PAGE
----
Browsing the websites of some start-up social and digital marketing tool and service vendors indicates that many global enterprises are deploying their products. This trend is not without its risks. Historically the versions of mainstream tools and utilities used within large enterprise would be several versions behind the latest version. The primary reason for this was to ensure that the latest version of a particular tool would not cause any incompatibility issues or break a build and was secure.

Enterprises appear to be overlooking or bypassing robust software assurance processes and procedures before deployment of digital marketing or collaboration tools and services. This is evident in the weak security or attention to data protection provided in some of the digital tools and services some high profile organisations are using. The risks associated with deploying software and applications developed by start-ups presents significantly higher risks than that of software produced by experienced and established vendors. There is no reason not to consider 'first to market' applications from start-up vendors but as with all software, it must be subject to robust internal software testing and assurance procedures. The impact of Trojaned software tools or applications will have a significantly greater impact today than it would in the 1980's or 90's. The internet and the global connectivity presents a much greater threat of this attack today. A backdoor, either intentional or unintentional, can have devastating and costly consequences for a business yet there appears to be a trend across enterprises to procure and deploy software from venture capital funded bedroom startups emerging from technology hubs.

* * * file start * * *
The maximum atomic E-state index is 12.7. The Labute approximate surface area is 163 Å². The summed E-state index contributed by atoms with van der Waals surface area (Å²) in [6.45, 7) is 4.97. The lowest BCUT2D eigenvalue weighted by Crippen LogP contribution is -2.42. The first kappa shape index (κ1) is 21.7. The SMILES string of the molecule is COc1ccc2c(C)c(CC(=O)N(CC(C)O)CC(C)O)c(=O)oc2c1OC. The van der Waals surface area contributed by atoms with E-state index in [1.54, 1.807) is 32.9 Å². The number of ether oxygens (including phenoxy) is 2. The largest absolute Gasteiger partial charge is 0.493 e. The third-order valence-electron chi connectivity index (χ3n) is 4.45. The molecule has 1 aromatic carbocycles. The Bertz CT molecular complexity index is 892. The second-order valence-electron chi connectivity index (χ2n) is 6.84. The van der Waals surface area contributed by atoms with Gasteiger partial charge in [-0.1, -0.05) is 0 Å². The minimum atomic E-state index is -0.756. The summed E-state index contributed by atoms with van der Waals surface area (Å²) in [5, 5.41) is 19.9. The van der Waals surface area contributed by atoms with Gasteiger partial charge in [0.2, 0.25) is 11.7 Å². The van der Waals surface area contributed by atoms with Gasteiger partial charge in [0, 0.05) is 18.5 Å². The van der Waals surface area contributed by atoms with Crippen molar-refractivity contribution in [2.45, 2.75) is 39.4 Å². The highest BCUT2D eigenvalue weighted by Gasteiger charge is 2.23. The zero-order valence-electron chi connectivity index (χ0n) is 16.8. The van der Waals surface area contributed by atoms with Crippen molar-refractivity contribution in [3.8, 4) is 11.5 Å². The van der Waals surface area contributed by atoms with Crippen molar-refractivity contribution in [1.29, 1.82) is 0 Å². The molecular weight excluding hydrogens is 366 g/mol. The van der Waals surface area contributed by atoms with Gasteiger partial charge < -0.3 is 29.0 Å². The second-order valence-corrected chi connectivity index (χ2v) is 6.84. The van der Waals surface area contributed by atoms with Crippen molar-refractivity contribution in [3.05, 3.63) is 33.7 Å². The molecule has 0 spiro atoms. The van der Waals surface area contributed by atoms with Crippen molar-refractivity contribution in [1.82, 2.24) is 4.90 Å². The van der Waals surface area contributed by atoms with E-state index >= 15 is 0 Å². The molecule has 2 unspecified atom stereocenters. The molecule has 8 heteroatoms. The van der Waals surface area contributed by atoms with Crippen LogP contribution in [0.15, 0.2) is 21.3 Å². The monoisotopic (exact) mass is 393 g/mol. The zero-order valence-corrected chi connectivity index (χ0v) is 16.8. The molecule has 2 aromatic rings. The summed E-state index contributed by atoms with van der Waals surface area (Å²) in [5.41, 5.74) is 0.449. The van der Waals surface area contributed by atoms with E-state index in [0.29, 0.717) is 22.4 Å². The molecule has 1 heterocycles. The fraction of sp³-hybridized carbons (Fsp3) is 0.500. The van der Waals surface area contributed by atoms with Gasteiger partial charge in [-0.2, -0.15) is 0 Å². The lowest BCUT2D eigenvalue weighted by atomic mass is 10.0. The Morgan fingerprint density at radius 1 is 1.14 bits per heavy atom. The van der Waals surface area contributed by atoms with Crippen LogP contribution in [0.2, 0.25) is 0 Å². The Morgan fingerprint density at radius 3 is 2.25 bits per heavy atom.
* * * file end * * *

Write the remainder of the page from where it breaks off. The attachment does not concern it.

Thompsons essay is probably more fitting today than it was when it was written. Society and businesses are more connected and cyber crime is growing at a phenomenal rate. Businesses should think carefully before deploying immature digital tools and services just because they see the competition using them. This type of decision making and doing something just because the competition is doing it was fundamental to the recent banking crisis. Not deploying some new imature digital marketing software may actually give a business the competitive advantage in the near future when back-doors and critical security issues due to 'trusting trust' are inevitably exposed.

The moral of this article is that you still cannot trust any software. More notably proceed with extreme caution with software or services that have been rapidly brought to market from bedroom to enterprise. When you hear a vendor substantiate the security of their product by saying, “Ten Fortune 500 companies are using it, so it must be secure”, or, “its only a tag added to your web pages”, think carefully because it could be one of the most costly decisions your comapany will make.

References

“Reflections on Trusting Trust”, Ken Thompson, Communication of the ACM, Vol. 27, No. 8, August 1984, pp. 761-763.

“Fully Countering Trusting Trust through Diverse Double-Compiling”, David A. Wheeler, Author's Ph.D. thesis at George Mason University, 2009

“Countering Trusting Trust", Bruce Schneier, Schneier on Security, 2006